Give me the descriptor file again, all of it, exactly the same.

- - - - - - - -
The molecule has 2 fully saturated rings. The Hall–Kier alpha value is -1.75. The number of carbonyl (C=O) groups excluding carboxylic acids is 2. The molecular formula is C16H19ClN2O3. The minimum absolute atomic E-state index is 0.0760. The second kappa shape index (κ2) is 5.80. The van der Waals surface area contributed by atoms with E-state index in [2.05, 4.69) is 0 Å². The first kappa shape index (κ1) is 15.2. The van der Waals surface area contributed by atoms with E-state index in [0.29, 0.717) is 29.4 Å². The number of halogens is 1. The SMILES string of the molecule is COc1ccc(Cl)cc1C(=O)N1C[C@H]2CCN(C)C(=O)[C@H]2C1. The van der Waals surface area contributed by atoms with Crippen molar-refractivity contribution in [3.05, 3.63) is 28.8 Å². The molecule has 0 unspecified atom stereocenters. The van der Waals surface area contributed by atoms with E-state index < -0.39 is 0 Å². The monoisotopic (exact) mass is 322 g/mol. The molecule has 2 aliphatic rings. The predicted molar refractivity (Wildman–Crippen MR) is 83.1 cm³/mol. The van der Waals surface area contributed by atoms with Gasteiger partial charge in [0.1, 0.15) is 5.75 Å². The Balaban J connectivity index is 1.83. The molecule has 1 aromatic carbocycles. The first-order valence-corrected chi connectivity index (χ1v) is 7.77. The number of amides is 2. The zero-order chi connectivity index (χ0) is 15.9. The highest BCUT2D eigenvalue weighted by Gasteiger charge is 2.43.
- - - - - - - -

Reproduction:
The molecule has 2 fully saturated rings. The Hall–Kier alpha value is -1.75. The number of carbonyl (C=O) groups excluding carboxylic acids is 2. The molecular formula is C16H19ClN2O3. The minimum absolute atomic E-state index is 0.0760. The second kappa shape index (κ2) is 5.80. The van der Waals surface area contributed by atoms with E-state index in [2.05, 4.69) is 0 Å². The first kappa shape index (κ1) is 15.2. The van der Waals surface area contributed by atoms with E-state index in [0.29, 0.717) is 29.4 Å². The number of halogens is 1. The SMILES string of the molecule is COc1ccc(Cl)cc1C(=O)N1C[C@H]2CCN(C)C(=O)[C@H]2C1. The van der Waals surface area contributed by atoms with Crippen molar-refractivity contribution in [3.05, 3.63) is 28.8 Å². The molecule has 0 unspecified atom stereocenters. The van der Waals surface area contributed by atoms with E-state index < -0.39 is 0 Å². The monoisotopic (exact) mass is 322 g/mol. The molecule has 2 aliphatic rings. The predicted molar refractivity (Wildman–Crippen MR) is 83.1 cm³/mol. The van der Waals surface area contributed by atoms with Gasteiger partial charge in [0.1, 0.15) is 5.75 Å². The Balaban J connectivity index is 1.83. The molecule has 1 aromatic carbocycles. The first-order valence-corrected chi connectivity index (χ1v) is 7.77. The number of amides is 2. The zero-order chi connectivity index (χ0) is 15.9. The highest BCUT2D eigenvalue weighted by Gasteiger charge is 2.43.